Bauhaus Is Not Just a Design Movement. What Business Can Learn from Bauhaus? How Can We Move from the Industrial Age – an Age of Exploitation to an Age of Regeneration?

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I’ve been a Bauhaus follower for 30 years. I am still fascinated by some of work produced during that period. A Bauhaus Summer School workshop was hosted last month by Michael Zinganel who is a freelance architecture theorist, cultural historian, curator, and artist from Austria.


The workshop was designed in a way to bring the Bauhaus sites closer to its local residents through more everyday interaction with special postcards, downtown dialogues, Bauhaus city game, and by projecting super sized figures on the walls of the 1920’s Bauhaus building. I think that’s really cool. I wish I could join them for a few outdoor workshops.

Talking about Design School, the Bauhaus was the most influential art, craft and design school of the century. They are definitely more than just design. The Bauhaus teachers were very  influential people including artists such as Paul Klee, Lászl Moholy-Nagy, Wassily Kandinsky, Walter Gropius and Marcel Breuer. I am a big believer of multi-disciplinary thinking and Bauhaus was the first to advocate multi-disciplinary thinking with the goal that students should be able to do work from graphics, products to architecture and every student needed a combined practical and theoretical education (which was revolutionary at that time).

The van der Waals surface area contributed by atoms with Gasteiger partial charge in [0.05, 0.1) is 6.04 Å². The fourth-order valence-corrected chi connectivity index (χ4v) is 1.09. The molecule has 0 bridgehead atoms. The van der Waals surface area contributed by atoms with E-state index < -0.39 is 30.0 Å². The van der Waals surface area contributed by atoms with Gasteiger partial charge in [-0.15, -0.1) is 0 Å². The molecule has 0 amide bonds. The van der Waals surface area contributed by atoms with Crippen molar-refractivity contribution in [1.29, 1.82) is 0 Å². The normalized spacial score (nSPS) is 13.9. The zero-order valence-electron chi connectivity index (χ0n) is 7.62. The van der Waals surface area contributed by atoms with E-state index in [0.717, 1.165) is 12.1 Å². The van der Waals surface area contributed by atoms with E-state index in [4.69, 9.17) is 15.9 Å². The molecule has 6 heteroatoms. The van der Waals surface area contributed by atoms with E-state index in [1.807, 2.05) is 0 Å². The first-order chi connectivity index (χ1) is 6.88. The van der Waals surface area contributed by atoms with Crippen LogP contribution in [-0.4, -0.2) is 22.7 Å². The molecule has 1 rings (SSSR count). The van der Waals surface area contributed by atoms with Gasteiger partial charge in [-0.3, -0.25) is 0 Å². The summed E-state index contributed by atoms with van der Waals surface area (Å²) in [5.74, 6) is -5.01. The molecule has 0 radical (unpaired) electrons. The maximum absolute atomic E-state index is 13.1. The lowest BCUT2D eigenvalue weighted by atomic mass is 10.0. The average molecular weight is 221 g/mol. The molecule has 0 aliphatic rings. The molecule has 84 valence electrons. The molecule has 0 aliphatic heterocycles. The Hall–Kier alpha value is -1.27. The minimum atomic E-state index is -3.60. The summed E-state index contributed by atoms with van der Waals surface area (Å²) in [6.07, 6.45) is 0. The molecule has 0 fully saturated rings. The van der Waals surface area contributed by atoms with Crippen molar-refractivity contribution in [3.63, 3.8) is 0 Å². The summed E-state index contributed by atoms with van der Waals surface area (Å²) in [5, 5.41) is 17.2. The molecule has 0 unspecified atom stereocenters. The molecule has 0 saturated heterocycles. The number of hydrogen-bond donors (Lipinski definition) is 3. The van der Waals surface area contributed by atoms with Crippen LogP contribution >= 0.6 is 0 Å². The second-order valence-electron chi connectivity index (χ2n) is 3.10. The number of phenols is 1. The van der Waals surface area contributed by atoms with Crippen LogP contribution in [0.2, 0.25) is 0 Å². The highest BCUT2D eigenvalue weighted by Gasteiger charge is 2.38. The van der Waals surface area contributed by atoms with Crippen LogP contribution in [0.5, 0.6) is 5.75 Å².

The result was a successful integration of design theory with the industrial process. Bauhaus reacted to social change by creating an aesthetic relevance to the requirements of the time. Bauhaus protagonists wanted to bridge the gap between the social idealism and the commercial reality and to promote a response to the emerging technological culture. The aim was to take advantage of the possibilities of mass production to achieve a style of design that was both functional and aesthetic. Objects were to be designed to have "simplicity, multiplicity, economical use of space, material, time and money which looks as modern as anything in production today. What would a revive Bauhaus movement mean within the context  of today’s social technological advances?

What is interesting and not well known is that Bauhaus was not just a design experiment, it was a political experiment a well. Some suggested that they were socialists and the Bauhaus philosophy is fundamentally a socialist philosophy. The concept of manufacturability, affordable designed objects, the stripping away of all those non-essential decorative elements (being viewed not only as poor design but bourgeois), are all elements of a socialist philosophy. I am not sure I agree with that view but it is something interesting to share. For me, it is a sound business strategy.